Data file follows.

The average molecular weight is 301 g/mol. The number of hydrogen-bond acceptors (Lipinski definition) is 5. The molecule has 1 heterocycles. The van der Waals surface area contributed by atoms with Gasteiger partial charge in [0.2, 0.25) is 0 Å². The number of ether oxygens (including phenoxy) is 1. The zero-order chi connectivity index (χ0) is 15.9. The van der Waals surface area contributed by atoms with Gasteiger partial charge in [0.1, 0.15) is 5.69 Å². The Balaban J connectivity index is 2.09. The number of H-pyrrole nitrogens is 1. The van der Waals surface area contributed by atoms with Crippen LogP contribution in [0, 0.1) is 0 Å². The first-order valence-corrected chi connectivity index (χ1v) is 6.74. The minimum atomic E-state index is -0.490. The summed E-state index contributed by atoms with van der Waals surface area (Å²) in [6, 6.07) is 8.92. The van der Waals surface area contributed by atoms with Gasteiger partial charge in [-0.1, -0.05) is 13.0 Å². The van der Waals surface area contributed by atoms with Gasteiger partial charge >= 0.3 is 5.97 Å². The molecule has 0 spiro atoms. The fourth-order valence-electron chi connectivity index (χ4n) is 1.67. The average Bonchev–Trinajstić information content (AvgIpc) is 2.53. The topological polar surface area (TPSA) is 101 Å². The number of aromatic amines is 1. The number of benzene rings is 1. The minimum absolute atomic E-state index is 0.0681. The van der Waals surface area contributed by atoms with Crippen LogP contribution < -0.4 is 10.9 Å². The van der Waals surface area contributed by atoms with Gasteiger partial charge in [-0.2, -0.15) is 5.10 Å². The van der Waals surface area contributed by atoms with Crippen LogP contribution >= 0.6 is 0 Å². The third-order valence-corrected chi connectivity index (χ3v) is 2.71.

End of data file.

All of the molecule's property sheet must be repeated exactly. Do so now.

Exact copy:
The average molecular weight is 301 g/mol. The number of hydrogen-bond acceptors (Lipinski definition) is 5. The molecule has 1 heterocycles. The van der Waals surface area contributed by atoms with Gasteiger partial charge in [0.2, 0.25) is 0 Å². The number of ether oxygens (including phenoxy) is 1. The zero-order chi connectivity index (χ0) is 15.9. The van der Waals surface area contributed by atoms with Gasteiger partial charge in [0.1, 0.15) is 5.69 Å². The Balaban J connectivity index is 2.09. The number of H-pyrrole nitrogens is 1. The van der Waals surface area contributed by atoms with Crippen LogP contribution in [0, 0.1) is 0 Å². The first-order valence-corrected chi connectivity index (χ1v) is 6.74. The minimum atomic E-state index is -0.490. The summed E-state index contributed by atoms with van der Waals surface area (Å²) in [6, 6.07) is 8.92. The van der Waals surface area contributed by atoms with Gasteiger partial charge in [-0.1, -0.05) is 13.0 Å². The van der Waals surface area contributed by atoms with Gasteiger partial charge >= 0.3 is 5.97 Å². The molecule has 0 spiro atoms. The fourth-order valence-electron chi connectivity index (χ4n) is 1.67. The average Bonchev–Trinajstić information content (AvgIpc) is 2.53. The topological polar surface area (TPSA) is 101 Å². The number of aromatic amines is 1. The number of benzene rings is 1. The minimum absolute atomic E-state index is 0.0681. The van der Waals surface area contributed by atoms with Crippen LogP contribution < -0.4 is 10.9 Å². The van der Waals surface area contributed by atoms with Gasteiger partial charge in [-0.2, -0.15) is 5.10 Å². The van der Waals surface area contributed by atoms with Crippen LogP contribution >= 0.6 is 0 Å². The third-order valence-corrected chi connectivity index (χ3v) is 2.71.